Government affairs

Legislative Updates

Budget discussions continue in the House

This week, there was a fair amount of independent activity surrounding various Fiscal Year 2015 budgets proposals—from the House Republicans’ budget to an in-depth hearing on the Obama administration’s budget, it’s been a busy week on Capitol Hill.

On April 10, the House passed Budget Committee Chairman Paul Ryan’s (R-WI) budget (H.Con.Res.36), which serves as the GOP blueprint to balance the budget in 10 years through massive spending cuts. The plan stands by the $1 trillion discretionary spending limit agreed to by both parties as a result of the two-year budget agreement, which temporarily suspended the sequestration process—automatic budget cuts that were enacted in April 2011. To maintain those operational guidelines, the GOP budget request increases defense spending by nearly $480 billion over 10 years while severely reducing non-defense spending to $791 billion less than levels set by the 2011 Budget Control Act.

The Ryan measure was passed by a vote of 219-205, with all Democrats voting against the legislation along with 12 Republicans who defected from the party-line vote, including Reps. Paul Broun (GA), Rick Crawford (AR), Chris Gibson (NY), Phil Gingrey (GA), Jack Kingston (GA), David Jolly (FL), Walter Jones (NC), David McKinley (WV), Austin Scott (GA), Ralph Hall (TX), Thomas Massie (KY) and Frank LoBiondo (NJ). Eight lawmakers missed the vote.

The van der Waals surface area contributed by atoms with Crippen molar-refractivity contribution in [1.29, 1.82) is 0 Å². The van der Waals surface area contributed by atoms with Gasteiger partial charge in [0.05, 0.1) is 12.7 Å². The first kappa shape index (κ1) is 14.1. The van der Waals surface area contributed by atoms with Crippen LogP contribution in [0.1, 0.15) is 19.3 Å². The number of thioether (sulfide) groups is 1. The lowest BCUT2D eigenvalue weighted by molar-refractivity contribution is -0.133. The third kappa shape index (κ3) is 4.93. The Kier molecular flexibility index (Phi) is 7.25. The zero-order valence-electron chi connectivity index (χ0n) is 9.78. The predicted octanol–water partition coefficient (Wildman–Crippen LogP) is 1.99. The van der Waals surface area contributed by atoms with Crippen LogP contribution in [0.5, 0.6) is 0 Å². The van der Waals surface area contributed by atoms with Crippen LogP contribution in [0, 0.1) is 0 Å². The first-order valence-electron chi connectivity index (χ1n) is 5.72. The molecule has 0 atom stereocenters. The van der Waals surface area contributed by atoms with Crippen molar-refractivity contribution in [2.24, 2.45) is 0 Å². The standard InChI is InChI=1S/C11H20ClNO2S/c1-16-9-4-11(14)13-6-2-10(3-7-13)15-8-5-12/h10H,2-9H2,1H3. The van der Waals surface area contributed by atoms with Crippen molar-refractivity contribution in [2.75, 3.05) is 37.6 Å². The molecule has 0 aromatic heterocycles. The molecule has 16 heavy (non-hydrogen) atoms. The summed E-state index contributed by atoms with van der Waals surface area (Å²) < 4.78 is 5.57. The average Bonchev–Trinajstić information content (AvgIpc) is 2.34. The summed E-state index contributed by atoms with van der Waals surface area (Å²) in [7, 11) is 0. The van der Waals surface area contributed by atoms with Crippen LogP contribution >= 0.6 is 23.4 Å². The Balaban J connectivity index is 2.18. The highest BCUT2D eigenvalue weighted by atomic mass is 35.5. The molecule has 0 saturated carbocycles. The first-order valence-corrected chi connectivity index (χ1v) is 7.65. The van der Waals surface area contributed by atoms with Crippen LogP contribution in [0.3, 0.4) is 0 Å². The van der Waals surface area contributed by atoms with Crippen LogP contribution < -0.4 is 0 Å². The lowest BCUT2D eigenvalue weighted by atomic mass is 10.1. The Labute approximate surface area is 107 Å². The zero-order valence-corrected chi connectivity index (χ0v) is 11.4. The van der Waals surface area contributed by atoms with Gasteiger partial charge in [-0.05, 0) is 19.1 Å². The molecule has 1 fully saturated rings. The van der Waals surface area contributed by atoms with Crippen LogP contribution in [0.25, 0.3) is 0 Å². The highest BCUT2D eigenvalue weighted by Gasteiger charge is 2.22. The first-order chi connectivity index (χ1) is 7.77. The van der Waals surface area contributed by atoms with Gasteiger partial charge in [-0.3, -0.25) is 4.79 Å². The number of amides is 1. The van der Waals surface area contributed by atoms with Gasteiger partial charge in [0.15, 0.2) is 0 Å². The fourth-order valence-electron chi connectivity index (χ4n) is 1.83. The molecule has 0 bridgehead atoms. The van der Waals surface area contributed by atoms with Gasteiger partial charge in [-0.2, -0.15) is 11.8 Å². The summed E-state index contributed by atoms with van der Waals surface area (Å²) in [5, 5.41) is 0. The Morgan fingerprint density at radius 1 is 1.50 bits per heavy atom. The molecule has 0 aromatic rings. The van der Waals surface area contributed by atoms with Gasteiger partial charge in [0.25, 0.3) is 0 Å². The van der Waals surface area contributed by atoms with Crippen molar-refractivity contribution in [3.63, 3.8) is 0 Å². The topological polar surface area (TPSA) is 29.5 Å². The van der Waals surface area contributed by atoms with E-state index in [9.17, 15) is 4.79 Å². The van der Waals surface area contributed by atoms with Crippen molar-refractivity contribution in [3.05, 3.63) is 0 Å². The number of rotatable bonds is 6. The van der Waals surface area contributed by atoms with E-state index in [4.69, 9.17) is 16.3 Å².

“This budget is the Republican declaration of class warfare—it protects the elites at the expense of the rest of the country,” said Rep. Chris Van Hollen (D-MD), the top Democrat on the House Budget Committee. “By rigging the game in favor of the wealthy and privileged special interests while dismantling the ladder of opportunity for everyone else, it violates the fundamental promise that every hardworking American should have a fair shot at success.”

How does all of this affect letter carriers? Since predetermined spending caps were set into place last year, the GOP budget serves mostly as a messaging document. However, with regard to the Postal Service, House Republicans recommended giving the Postal Service “the flexibility that any business needs to respond to changing market conditions, including declining mail volume.” In other words: elimination of Saturday delivery. The Ryan budget also calls for increasing postal employees’ share of the costs of their health and life-insurance premiums.

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